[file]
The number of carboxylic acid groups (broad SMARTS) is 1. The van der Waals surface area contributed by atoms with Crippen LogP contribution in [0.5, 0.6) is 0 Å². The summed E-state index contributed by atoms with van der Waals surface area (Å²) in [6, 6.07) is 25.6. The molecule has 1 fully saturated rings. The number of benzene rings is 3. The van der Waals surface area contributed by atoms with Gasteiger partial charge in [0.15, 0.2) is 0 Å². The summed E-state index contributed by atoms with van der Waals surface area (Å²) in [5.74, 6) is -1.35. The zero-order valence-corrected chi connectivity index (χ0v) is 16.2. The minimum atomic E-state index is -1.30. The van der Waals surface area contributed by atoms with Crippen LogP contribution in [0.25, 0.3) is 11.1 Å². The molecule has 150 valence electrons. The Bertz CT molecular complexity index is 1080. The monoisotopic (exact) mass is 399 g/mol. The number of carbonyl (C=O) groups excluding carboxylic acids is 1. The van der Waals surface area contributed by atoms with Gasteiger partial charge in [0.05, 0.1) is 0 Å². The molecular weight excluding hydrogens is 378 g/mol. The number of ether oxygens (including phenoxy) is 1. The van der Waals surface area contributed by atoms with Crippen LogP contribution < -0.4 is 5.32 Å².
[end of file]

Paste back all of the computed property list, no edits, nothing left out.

The number of carboxylic acid groups (broad SMARTS) is 1. The van der Waals surface area contributed by atoms with Crippen LogP contribution in [0.5, 0.6) is 0 Å². The summed E-state index contributed by atoms with van der Waals surface area (Å²) in [6, 6.07) is 25.6. The molecule has 1 fully saturated rings. The number of benzene rings is 3. The van der Waals surface area contributed by atoms with Gasteiger partial charge in [0.15, 0.2) is 0 Å². The summed E-state index contributed by atoms with van der Waals surface area (Å²) in [5.74, 6) is -1.35. The zero-order valence-corrected chi connectivity index (χ0v) is 16.2. The minimum atomic E-state index is -1.30. The van der Waals surface area contributed by atoms with Crippen LogP contribution in [0.25, 0.3) is 11.1 Å². The molecule has 150 valence electrons. The Bertz CT molecular complexity index is 1080. The monoisotopic (exact) mass is 399 g/mol. The number of carbonyl (C=O) groups excluding carboxylic acids is 1. The van der Waals surface area contributed by atoms with Gasteiger partial charge in [0.05, 0.1) is 0 Å². The molecular weight excluding hydrogens is 378 g/mol. The number of ether oxygens (including phenoxy) is 1. The van der Waals surface area contributed by atoms with Crippen LogP contribution < -0.4 is 5.32 Å².